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07/18/88 Ethel N. Mattice, v. Bruce Goodman Et Al.

July 18, 1988





527 N.E.2d 469, 173 Ill. App. 3d 236, 123 Ill. Dec. 6 1988.IL.1114

Appeal from the Circuit Court of Cook County; the Hon. Walter J. Kowalski, Judge, presiding.


JUSTICE O'CONNOR delivered the opinion of the court. CAMPBELL, P.J., and BUCKLEY, J., concur.


This appeal by plaintiff Ethel N. Mattice arises from a negligence action brought by her for injuries suffered when she was knocked down in a revolving door while leaving a building owned by defendants Bruce Goodman, Joan Rosenberg, and Nancy Feldman (defendants). At trial, the jury returned a verdict for defendants upon which the court entered judgment. For the reasons set forth below, we affirm.

Defendants own and operate the Carlson Building in Evanston, Illinois. The doorway of the Carlson Building has one revolving door flanked by two ordinary doors. The ordinary doors have signs that read "please use revolving door." The only other exit is through a drugstore adjacent to the lobby. In 1982, defendants employed an elevator starter named John Roach, whose job description included assisting the elderly and disabled as they went through the doors.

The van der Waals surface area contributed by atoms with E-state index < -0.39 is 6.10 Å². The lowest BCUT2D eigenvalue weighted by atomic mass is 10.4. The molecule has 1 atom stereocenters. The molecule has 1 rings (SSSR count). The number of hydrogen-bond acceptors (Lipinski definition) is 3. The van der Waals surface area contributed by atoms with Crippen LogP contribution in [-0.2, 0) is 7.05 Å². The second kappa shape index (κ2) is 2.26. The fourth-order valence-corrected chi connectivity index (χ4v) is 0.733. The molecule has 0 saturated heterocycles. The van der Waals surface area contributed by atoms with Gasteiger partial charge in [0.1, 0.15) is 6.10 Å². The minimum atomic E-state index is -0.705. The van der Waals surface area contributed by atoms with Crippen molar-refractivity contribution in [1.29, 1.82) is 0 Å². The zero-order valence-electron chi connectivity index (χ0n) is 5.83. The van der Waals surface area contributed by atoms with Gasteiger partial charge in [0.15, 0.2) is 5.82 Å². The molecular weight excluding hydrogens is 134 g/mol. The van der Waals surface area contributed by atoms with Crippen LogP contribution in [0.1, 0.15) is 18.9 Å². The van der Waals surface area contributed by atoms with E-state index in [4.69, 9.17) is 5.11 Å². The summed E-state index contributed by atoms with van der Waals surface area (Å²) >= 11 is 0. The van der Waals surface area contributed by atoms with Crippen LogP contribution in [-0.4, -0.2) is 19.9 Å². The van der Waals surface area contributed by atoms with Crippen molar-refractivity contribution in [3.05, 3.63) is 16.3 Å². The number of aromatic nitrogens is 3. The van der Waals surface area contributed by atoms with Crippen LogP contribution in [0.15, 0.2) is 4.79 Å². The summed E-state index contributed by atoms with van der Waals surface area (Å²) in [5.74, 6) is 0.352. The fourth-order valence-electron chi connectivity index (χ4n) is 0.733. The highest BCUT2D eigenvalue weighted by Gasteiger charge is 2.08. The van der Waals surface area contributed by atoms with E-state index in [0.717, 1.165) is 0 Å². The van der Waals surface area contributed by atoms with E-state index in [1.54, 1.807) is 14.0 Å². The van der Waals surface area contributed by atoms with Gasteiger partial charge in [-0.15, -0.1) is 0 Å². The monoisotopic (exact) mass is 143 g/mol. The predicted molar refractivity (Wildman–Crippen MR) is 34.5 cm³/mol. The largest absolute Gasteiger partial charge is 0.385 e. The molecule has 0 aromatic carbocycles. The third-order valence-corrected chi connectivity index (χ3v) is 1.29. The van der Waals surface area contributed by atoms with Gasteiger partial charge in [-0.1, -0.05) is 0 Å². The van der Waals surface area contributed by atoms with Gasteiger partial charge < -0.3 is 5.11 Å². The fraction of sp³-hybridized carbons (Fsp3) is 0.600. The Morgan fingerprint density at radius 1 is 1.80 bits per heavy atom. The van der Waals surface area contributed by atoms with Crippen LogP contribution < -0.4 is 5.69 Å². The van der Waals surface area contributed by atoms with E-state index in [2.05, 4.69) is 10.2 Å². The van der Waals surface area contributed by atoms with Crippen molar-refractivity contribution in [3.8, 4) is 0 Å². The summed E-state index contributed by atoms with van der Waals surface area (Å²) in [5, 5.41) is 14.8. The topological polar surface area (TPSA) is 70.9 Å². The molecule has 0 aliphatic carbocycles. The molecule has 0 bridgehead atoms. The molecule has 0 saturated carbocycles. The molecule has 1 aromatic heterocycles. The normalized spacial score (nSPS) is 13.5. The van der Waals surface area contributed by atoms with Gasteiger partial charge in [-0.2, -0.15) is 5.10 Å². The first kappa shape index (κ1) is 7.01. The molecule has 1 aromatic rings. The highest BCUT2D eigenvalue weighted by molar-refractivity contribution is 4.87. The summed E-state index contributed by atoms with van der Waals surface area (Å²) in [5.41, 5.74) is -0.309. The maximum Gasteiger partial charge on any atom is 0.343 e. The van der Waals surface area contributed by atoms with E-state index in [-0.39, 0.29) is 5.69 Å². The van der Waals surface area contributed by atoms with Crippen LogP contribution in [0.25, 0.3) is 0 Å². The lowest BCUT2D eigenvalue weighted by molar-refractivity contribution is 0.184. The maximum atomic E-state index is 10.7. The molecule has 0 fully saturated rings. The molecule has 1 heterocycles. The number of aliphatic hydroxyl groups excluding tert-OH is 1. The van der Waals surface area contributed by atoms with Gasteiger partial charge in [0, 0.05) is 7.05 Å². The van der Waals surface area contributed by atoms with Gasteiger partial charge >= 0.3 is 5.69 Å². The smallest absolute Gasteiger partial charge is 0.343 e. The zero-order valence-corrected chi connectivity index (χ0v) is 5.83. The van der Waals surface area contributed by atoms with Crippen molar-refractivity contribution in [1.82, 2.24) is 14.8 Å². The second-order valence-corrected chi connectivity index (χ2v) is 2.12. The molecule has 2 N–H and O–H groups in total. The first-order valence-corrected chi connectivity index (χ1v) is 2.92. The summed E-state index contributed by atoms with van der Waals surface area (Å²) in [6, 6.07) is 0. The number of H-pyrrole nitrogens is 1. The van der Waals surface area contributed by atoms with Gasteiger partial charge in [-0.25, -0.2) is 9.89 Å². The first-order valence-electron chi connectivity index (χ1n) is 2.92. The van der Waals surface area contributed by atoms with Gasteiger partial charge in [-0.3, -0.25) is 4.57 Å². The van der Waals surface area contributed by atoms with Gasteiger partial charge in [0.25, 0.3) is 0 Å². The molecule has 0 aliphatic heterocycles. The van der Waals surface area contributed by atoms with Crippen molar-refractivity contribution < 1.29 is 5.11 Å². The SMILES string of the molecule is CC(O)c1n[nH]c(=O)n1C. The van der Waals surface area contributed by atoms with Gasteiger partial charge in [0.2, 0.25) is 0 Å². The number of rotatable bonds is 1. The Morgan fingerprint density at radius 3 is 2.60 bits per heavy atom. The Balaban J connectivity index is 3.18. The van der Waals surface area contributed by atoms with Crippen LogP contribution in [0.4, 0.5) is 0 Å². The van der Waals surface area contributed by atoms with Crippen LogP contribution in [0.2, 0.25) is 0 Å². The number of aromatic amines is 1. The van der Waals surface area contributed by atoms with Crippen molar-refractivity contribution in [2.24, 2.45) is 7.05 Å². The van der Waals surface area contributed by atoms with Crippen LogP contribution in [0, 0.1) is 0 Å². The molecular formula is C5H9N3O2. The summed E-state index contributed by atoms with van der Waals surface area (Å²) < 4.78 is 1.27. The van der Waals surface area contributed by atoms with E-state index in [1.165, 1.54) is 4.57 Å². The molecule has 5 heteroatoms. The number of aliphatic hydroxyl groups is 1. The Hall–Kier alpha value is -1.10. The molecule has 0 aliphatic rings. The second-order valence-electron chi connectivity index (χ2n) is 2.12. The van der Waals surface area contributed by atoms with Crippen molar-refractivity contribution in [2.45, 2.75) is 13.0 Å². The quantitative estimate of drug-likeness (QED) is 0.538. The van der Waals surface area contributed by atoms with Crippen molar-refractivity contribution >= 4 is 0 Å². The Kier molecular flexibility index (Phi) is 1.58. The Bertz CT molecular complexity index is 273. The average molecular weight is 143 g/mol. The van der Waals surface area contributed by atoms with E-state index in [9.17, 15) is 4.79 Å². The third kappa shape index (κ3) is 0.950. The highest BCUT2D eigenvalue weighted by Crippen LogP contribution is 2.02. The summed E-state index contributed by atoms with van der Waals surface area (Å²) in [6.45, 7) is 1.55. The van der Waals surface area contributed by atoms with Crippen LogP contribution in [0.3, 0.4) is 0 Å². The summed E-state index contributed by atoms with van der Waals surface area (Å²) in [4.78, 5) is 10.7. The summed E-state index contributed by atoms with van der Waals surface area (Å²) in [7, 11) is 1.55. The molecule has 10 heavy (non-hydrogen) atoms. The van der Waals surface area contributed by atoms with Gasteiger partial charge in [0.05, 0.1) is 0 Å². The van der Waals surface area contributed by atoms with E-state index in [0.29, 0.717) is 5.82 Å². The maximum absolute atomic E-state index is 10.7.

On April 20, 1982, Ethel Mattice, age 77, was leaving the Carlson Building through the revolving door. As Mattice stepped out of the revolving door, an unidentified person ran into the door. The door spun and hit Mattice in the back, knocking her to the ground. At that time, Roach was standing in the lobby drinking a soda pop and looking away from the door.

Mattice suffered a severe fracture of a thigh bone and a broken finger. Paramedics treated her at the scene and took her to a hospital, where she remained for three months, including six weeks in traction. Mattice spent another two months in a nursing home. Her left leg is now two inches shorter than her right leg. At the time of the injury, Mattice was recovering from hip surgery, and although she carried a cane, she used it only to negotiate stairways. Mattice suffered subsequent falls in her apartment building lobby in 1985 and in her bathroom in 1986.

Mattice brought a negligence action for the injury at the Carlson Building, alleging that the defendants had breached a duty of care that they voluntarily had assumed by placing an employee in the lobby 3 to assist the elderly, disabled and handicapped. Mattice further argued that the floor under the revolving door was worn, making the door unsafe, and that the revolving door violated several provisions of the Evanston Building Code (Evanston Municipal Code ch. 2, § 4 -- 2 -- 1(1979), BOCA Basic Building Code (8th ed. 1981) (the Building Code)). Mattice also argued that the injury, which made her left leg shorter than her right, was a cause of her subsequent falls.